The following article describes how British researchers have “isolated” the brain’s “circuit” for hatred.
Researchers have discovered that the putamen and insular structures of the brain are activated when subjects view photos of someone they hate. I expect to see more on this in the coming months as pharmaceutical companies and scientists seek to develop drugs to control what is viewed by some agencies, such as the Anti-Defamation League, as a growing sense of hatred in the world.
Just imagine, a world without hate.
To me, that’s a scary proposition because I believe hatred is a normal human emotion that serves a purpose. Hatred can be vastly misguided, controlled and instilled by parents, teachers, religion and government, but it is, nonetheless, a natural response to the world when something is not right. Because love and hate are so interconnected, the eradication of one would lead to the destruction of the other.
Ironically, researchers also say that these same structures in the brain are activated with thoughts of romantic love.
God help us if scientists and geneticists learn to control and manipulate these central human emotions in more sophisticated ways. We have enough problems learning to love and control hatred with our own mind as it is with the current level of manipulation we have to endure. The introduction of pharmaceuticals to “fix” this problem will only exacerbate our inability to regulate our emotions even further, leading to a greater number of false feelings of love and compounded feelings of hatred and violence. I’m sure the powers-that-be would love nothing more than to create human “robots” that blindly love their system of control and hate those who do not conform.
If love seeks to alert us when things are right and good and hate seeks to alert us when things are wrong and bad, would we be able to tell the difference between the two if that area of our brain was controlled by external forces?
Now, wouldn’t that be an invaluable tool to the globalists as they install their one-world government?
WEDNESDAY, Oct. 29 (HealthDay News) — British researchers say they’ve identified a “hate circuit” in the brain.
This hate circuit shares part of the brain associated with aggression, but is distinct from areas related to emotions such as fear, threat, and danger, said researchers Professor Semir Zeki and John Romaya, of University College London’s laboratory of neurobiology.
The study was published online Oct. 29 in the journal PLoS One.
“Hate is often considered to be an evil passion that should, in a better world, be tamed, controlled, and eradicated,” Zeki said in a journal news release. “Yet to the biologist, hate is a passion that is of equal interest to love. Like love, it is often seemingly irrational and can lead individuals to heroic and evil deeds. How can two opposite sentiments lead to the same behavior?”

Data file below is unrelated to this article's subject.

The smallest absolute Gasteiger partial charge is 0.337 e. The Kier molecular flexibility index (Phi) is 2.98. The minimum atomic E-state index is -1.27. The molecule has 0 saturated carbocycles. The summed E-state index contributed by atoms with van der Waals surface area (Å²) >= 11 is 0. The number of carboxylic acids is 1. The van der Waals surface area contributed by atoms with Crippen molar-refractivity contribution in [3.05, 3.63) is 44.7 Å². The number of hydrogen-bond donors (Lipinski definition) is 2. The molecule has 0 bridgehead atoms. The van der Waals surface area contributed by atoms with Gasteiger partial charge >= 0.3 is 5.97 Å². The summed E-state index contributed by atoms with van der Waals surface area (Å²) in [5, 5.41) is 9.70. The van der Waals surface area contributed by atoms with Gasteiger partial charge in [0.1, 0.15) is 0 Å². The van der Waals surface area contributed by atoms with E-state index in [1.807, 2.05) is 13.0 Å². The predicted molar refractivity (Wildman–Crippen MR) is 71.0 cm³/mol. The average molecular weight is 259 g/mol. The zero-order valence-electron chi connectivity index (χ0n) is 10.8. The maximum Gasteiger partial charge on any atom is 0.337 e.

In this study, 17 female and male volunteers underwent brain scans while they looked at photos of a person they hated, along with photos of a “neutral” person. Looking at images of hated people triggered activity in an area that includes structures in the cortex and in the sub-cortex as well as components that generate aggressive behavior and translate it into action.
The hate circuit also includes a part of the frontal cortex that’s believed to play a major role in predicting the actions of others, likely an important feature when a person is faced with someone they hate, the researchers said.
The sub-cortical activity of the hate circuit involves two structures called the putamen and insula. The putamen plays a role in the perception of contempt and disgust, and may be part of the motor system that’s mobilized to take action, the scientists said.
“Significantly, the putamen and insula are also both activated by romantic love. This is not surprising. The putamen could also be involved in the preparation of aggressive acts in a romantic context, as in situations when a rival presents a danger. Previous studies have suggested that the insula may be involved in responses to distressing stimuli, and the viewing of both a loved one and a hated face may contribute such a distressing signal,” Zeki said.
He added that activity in parts of the hate circuit matches the strength of the person’s declared intensity of hate, “thus allowing the subjective state of hate to be objectively quantified. This finding may have legal implications in criminal cases, for example.
Scientists prove it really is a thin line between love and hate – The Independent